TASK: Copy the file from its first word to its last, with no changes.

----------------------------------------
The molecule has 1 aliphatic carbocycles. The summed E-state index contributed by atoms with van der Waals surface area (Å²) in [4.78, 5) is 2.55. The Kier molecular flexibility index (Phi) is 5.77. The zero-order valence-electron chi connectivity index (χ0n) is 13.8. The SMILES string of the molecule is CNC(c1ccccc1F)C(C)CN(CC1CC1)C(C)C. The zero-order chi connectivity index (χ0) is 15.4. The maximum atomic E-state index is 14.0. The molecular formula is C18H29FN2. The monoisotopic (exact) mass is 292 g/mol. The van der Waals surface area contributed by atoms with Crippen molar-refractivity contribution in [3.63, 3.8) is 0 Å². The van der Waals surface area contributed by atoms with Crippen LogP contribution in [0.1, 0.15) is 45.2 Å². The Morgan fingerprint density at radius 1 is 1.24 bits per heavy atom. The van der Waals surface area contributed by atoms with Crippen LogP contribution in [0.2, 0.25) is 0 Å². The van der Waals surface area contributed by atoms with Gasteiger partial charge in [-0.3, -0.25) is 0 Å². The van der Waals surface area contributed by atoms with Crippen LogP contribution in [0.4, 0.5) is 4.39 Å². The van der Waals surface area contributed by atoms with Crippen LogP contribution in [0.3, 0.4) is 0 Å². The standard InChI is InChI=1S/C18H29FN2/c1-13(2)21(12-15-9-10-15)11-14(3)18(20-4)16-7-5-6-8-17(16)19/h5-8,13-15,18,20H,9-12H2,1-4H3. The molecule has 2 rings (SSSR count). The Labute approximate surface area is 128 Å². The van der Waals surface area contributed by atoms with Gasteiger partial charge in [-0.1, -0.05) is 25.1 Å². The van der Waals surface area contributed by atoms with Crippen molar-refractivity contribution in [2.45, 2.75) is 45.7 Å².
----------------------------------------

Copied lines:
The molecule has 1 aliphatic carbocycles. The summed E-state index contributed by atoms with van der Waals surface area (Å²) in [4.78, 5) is 2.55. The Kier molecular flexibility index (Phi) is 5.77. The zero-order valence-electron chi connectivity index (χ0n) is 13.8. The SMILES string of the molecule is CNC(c1ccccc1F)C(C)CN(CC1CC1)C(C)C. The zero-order chi connectivity index (χ0) is 15.4. The maximum atomic E-state index is 14.0. The molecular formula is C18H29FN2. The monoisotopic (exact) mass is 292 g/mol. The van der Waals surface area contributed by atoms with Crippen molar-refractivity contribution in [3.63, 3.8) is 0 Å². The van der Waals surface area contributed by atoms with Crippen LogP contribution in [0.1, 0.15) is 45.2 Å². The Morgan fingerprint density at radius 1 is 1.24 bits per heavy atom. The van der Waals surface area contributed by atoms with Crippen LogP contribution in [0.2, 0.25) is 0 Å². The van der Waals surface area contributed by atoms with Gasteiger partial charge in [-0.3, -0.25) is 0 Å². The van der Waals surface area contributed by atoms with Crippen LogP contribution in [0.4, 0.5) is 4.39 Å². The van der Waals surface area contributed by atoms with Crippen LogP contribution in [0.3, 0.4) is 0 Å². The standard InChI is InChI=1S/C18H29FN2/c1-13(2)21(12-15-9-10-15)11-14(3)18(20-4)16-7-5-6-8-17(16)19/h5-8,13-15,18,20H,9-12H2,1-4H3. The molecule has 2 rings (SSSR count). The Labute approximate surface area is 128 Å². The van der Waals surface area contributed by atoms with Gasteiger partial charge in [-0.1, -0.05) is 25.1 Å². The van der Waals surface area contributed by atoms with Crippen molar-refractivity contribution in [2.45, 2.75) is 45.7 Å².